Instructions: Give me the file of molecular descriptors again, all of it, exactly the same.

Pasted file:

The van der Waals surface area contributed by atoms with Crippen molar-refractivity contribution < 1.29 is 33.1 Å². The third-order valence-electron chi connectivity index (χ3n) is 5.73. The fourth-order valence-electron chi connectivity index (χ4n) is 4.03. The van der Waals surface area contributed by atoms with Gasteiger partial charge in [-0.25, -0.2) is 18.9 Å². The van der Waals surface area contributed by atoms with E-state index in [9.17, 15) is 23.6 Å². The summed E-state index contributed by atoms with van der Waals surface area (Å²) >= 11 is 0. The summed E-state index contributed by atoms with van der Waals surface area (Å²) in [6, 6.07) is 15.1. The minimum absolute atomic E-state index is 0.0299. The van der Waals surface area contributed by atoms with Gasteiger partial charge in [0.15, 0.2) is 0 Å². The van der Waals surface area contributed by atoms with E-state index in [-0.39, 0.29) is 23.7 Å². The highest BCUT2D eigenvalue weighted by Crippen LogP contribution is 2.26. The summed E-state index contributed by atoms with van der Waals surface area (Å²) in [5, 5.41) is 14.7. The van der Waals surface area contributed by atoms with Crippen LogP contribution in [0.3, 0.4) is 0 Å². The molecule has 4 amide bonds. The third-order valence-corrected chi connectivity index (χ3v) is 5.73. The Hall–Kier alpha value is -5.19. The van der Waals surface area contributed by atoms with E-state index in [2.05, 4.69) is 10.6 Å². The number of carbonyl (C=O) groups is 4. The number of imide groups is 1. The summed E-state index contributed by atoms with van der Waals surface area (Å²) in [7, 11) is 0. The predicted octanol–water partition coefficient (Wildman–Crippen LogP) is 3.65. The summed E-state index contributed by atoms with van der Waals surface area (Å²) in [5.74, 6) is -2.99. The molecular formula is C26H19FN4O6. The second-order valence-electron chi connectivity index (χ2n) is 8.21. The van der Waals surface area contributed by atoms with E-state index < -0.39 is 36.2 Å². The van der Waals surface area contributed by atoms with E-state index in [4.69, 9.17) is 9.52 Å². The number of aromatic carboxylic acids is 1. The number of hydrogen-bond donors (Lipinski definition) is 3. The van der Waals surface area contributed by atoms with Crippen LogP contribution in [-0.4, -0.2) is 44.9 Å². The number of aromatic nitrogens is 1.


The van der Waals surface area contributed by atoms with Crippen molar-refractivity contribution < 1.29 is 33.1 Å². The third-order valence-electron chi connectivity index (χ3n) is 5.73. The fourth-order valence-electron chi connectivity index (χ4n) is 4.03. The van der Waals surface area contributed by atoms with Gasteiger partial charge in [-0.25, -0.2) is 18.9 Å². The van der Waals surface area contributed by atoms with E-state index in [9.17, 15) is 23.6 Å². The summed E-state index contributed by atoms with van der Waals surface area (Å²) >= 11 is 0. The summed E-state index contributed by atoms with van der Waals surface area (Å²) in [6, 6.07) is 15.1. The minimum absolute atomic E-state index is 0.0299. The van der Waals surface area contributed by atoms with Gasteiger partial charge in [0.15, 0.2) is 0 Å². The van der Waals surface area contributed by atoms with E-state index in [-0.39, 0.29) is 23.7 Å². The highest BCUT2D eigenvalue weighted by Crippen LogP contribution is 2.26. The summed E-state index contributed by atoms with van der Waals surface area (Å²) in [5, 5.41) is 14.7. The van der Waals surface area contributed by atoms with Crippen LogP contribution in [0.3, 0.4) is 0 Å². The molecule has 4 amide bonds. The third-order valence-corrected chi connectivity index (χ3v) is 5.73. The Hall–Kier alpha value is -5.19. The van der Waals surface area contributed by atoms with E-state index in [2.05, 4.69) is 10.6 Å². The number of carbonyl (C=O) groups is 4. The number of imide groups is 1. The summed E-state index contributed by atoms with van der Waals surface area (Å²) in [7, 11) is 0. The predicted octanol–water partition coefficient (Wildman–Crippen LogP) is 3.65. The summed E-state index contributed by atoms with van der Waals surface area (Å²) in [5.74, 6) is -2.99. The molecular formula is C26H19FN4O6. The second-order valence-electron chi connectivity index (χ2n) is 8.21. The van der Waals surface area contributed by atoms with E-state index < -0.39 is 36.2 Å². The van der Waals surface area contributed by atoms with E-state index in [4.69, 9.17) is 9.52 Å². The number of aromatic carboxylic acids is 1. The number of hydrogen-bond donors (Lipinski definition) is 3. The van der Waals surface area contributed by atoms with Crippen LogP contribution in [-0.4, -0.2) is 44.9 Å². The number of aromatic nitrogens is 1.